Things are a little different this year” is a phrase we’ve heard ad nauseam. But when it comes to holidays and celebratory events, it’s hard not to notice how much has changed due to the pandemic. One of those important festivities is Mardi Gras. Any other year, folks in New Orleans would be partying like frat boys and rockstars. The city would illuminate with lights, and beads, and cakes. People usually travel from all over the world just to get a taste of what New Orleans has to offer. New Orleans is unique because of its spirit. It’s one of those special cities that doesn’t let anything get in the way of a good time. Not even Covid.
So what is New Orleans doing for Mardi Gras? Rather than the famous crowded parade, neighbors decorate their homes’ exteriors to raise a proverbial glass to Mardi Gras. They’re probably raising some real glasses too. And the art that has gone into decorating is nothing short of exceptional, leading people to declare these decked-out homes as “house floats” in place of parade floats.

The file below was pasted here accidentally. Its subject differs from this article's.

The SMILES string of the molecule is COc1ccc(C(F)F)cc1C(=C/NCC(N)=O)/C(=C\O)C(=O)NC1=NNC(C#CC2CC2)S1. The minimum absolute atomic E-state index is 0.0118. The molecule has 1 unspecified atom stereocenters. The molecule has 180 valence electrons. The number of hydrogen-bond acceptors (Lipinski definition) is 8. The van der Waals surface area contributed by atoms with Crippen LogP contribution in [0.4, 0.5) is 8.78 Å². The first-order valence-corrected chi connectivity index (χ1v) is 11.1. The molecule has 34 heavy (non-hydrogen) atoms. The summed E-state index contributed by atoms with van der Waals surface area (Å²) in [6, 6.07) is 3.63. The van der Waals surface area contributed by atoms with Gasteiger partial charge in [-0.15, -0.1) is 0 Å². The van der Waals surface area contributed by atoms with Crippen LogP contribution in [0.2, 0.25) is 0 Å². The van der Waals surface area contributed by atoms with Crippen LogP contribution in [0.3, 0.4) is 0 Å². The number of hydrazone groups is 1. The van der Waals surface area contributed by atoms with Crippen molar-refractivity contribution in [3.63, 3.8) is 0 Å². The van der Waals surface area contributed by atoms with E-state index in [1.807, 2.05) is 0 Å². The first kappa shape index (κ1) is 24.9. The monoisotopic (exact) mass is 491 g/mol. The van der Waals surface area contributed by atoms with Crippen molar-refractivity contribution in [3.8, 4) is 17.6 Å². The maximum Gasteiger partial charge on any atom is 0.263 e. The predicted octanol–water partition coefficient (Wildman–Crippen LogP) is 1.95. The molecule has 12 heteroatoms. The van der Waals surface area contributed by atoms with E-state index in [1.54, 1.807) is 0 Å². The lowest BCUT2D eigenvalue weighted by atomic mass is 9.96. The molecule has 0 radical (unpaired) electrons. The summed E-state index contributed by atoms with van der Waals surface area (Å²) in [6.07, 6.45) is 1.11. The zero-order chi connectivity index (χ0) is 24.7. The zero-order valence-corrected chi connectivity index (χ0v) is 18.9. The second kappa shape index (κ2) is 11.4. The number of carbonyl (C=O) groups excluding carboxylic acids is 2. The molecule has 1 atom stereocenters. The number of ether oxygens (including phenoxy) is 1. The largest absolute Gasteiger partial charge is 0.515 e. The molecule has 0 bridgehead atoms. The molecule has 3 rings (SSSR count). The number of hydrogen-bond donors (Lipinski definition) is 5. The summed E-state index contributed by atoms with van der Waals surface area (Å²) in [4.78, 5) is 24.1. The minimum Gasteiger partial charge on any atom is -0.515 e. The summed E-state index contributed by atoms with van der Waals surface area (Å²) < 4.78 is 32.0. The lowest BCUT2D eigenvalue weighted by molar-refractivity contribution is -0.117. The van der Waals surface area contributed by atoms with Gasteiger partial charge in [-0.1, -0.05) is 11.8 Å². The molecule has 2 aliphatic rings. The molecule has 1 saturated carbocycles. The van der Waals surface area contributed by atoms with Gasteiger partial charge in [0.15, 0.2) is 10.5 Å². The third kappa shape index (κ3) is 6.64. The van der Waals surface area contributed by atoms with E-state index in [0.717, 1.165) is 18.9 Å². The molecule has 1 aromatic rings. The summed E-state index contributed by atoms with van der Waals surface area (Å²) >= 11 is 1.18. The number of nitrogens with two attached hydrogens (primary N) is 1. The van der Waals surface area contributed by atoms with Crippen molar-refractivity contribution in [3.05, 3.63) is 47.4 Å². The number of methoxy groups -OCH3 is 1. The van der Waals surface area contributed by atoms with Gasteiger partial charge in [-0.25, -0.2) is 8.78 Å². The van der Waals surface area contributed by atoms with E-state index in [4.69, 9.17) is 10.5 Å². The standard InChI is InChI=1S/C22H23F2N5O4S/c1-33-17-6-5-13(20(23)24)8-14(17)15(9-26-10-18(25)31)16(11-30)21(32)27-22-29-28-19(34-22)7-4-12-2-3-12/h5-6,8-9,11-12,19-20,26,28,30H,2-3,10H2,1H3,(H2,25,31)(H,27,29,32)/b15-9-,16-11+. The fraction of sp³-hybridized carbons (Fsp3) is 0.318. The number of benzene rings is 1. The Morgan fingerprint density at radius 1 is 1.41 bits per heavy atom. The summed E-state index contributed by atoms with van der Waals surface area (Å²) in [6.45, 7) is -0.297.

Most notable of the house floats in the uptown Krewe du Jazz (which will remain decorated until February 27th). Looking straight on, you’ll notice an exceptional mural of portraits. Among the honored are jazz legends like Ellis Marsalis, Al “Big Al” Carson, Alfred “Uganda” Roberts, and Jesse “The Midnight Creeper” Hathorne. Artists collaborated with Krewe du Jazz’s current resident (a Jazz Foundation board member) to pay homage to Mardi Gras, Jazz, and New Orleans.
The purpose of these house floats is to bring hope and light to New Orleans. Bringing artists and musicians together is just a piece of the magic that is created by the Krewe du Jazz. It also attracts attention to The Jazz Foundation, supporting the transcendent, timeless nature of jazz by providing emergency funding and job opportunities to musicians in need.